• Local anaesthesia:;
  • perivascular axillary blockade:;
  • neural blockade;
  • local anaesthetics:;
  • dosage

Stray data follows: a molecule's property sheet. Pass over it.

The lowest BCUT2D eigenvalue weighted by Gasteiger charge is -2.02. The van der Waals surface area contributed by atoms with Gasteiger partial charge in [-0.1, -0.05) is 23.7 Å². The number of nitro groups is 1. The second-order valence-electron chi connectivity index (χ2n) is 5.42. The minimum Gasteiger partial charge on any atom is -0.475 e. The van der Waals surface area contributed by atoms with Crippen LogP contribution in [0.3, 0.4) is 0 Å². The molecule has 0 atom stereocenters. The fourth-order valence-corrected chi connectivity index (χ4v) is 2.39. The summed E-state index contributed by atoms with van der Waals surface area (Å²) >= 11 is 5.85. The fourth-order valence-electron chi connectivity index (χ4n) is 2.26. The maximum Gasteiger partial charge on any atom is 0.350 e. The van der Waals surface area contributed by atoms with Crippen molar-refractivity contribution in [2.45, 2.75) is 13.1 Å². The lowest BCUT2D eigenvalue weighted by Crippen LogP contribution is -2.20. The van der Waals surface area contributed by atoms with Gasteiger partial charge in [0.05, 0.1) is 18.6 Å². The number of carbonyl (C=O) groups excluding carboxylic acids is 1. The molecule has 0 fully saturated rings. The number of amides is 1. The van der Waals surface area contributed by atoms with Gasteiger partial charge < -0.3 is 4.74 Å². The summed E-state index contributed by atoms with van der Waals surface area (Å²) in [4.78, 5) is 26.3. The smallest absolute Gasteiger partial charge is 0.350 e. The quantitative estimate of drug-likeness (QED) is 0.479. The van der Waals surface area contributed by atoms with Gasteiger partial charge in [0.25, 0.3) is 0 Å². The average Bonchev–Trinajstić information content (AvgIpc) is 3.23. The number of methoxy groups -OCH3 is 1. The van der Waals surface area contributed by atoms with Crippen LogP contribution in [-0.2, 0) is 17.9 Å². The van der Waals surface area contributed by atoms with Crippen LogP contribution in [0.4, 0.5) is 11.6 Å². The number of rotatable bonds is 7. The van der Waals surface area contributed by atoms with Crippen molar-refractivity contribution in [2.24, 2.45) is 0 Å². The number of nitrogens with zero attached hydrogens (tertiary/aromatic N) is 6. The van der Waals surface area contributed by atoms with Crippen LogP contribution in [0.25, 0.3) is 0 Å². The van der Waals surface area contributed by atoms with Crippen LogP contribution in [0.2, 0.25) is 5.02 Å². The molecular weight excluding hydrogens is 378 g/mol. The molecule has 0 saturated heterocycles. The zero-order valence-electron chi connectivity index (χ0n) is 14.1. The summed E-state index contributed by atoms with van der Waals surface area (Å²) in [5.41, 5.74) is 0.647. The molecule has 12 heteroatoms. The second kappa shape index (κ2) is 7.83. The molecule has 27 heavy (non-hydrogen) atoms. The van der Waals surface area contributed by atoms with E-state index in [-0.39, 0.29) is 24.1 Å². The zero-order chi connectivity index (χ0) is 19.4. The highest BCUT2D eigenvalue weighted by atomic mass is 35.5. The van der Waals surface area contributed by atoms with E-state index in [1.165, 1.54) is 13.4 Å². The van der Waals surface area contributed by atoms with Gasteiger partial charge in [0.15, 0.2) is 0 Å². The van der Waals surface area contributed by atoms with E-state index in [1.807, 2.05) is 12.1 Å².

Perivascular axillary blockade was performed on 90 patients with the aid of a catheter technique. All blockades were performed by the same anaesthetist, who practised perivascular axillary blockade three or four times a day. The patients were randomly allocated to three groups. The injected volume of local anaesthetic was constant in each group: 40 ml mepivacaine with adrenaline. The concentration and, consequently, the amount (mg) were variable factors: ½% (200 mg), 1% (400 mg) and 1½% (600 mg). Sensory and motor blockade were tested 30 min after each injection. All three groups showed a high incidence of analgesia (70%-100%) in all cutaneous segments, and none of the blockades showed total failure of the sensory blockade. The lowest incidence of sensory blockade was found in the areas innervated by the axillary, the radial and the musculocutaneous nerves, but no difference was found between the groups. However, the motor blockade was found to improve with increasing concentration of local anaesthetic solution.